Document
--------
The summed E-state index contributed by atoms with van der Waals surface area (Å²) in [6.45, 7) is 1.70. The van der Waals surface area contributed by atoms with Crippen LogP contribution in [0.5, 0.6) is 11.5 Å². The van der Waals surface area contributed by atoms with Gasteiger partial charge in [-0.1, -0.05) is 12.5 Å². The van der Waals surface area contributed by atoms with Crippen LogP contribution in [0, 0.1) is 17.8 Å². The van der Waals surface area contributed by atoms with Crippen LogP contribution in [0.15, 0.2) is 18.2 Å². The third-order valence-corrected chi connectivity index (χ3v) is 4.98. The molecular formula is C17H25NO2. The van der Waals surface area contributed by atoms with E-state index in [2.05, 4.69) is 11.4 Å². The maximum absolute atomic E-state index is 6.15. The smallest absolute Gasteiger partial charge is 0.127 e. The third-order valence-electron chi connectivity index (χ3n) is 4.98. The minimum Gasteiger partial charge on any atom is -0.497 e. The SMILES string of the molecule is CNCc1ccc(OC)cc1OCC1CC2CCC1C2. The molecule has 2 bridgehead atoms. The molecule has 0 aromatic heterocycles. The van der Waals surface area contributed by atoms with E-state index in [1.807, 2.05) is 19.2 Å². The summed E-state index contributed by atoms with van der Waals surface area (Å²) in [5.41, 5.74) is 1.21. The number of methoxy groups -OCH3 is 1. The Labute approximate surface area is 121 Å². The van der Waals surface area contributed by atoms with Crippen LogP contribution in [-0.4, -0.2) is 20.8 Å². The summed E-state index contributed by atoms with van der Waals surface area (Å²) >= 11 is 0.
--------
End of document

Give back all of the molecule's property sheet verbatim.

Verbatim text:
The summed E-state index contributed by atoms with van der Waals surface area (Å²) in [6.45, 7) is 1.70. The van der Waals surface area contributed by atoms with Crippen LogP contribution in [0.5, 0.6) is 11.5 Å². The van der Waals surface area contributed by atoms with Gasteiger partial charge in [-0.1, -0.05) is 12.5 Å². The van der Waals surface area contributed by atoms with Crippen LogP contribution in [0, 0.1) is 17.8 Å². The van der Waals surface area contributed by atoms with Crippen LogP contribution in [0.15, 0.2) is 18.2 Å². The third-order valence-corrected chi connectivity index (χ3v) is 4.98. The molecular formula is C17H25NO2. The van der Waals surface area contributed by atoms with E-state index in [2.05, 4.69) is 11.4 Å². The maximum absolute atomic E-state index is 6.15. The smallest absolute Gasteiger partial charge is 0.127 e. The third-order valence-electron chi connectivity index (χ3n) is 4.98. The minimum Gasteiger partial charge on any atom is -0.497 e. The SMILES string of the molecule is CNCc1ccc(OC)cc1OCC1CC2CCC1C2. The molecule has 2 bridgehead atoms. The molecule has 0 aromatic heterocycles. The van der Waals surface area contributed by atoms with E-state index in [1.807, 2.05) is 19.2 Å². The summed E-state index contributed by atoms with van der Waals surface area (Å²) in [5.41, 5.74) is 1.21. The number of methoxy groups -OCH3 is 1. The Labute approximate surface area is 121 Å². The van der Waals surface area contributed by atoms with Crippen LogP contribution in [-0.4, -0.2) is 20.8 Å². The summed E-state index contributed by atoms with van der Waals surface area (Å²) >= 11 is 0.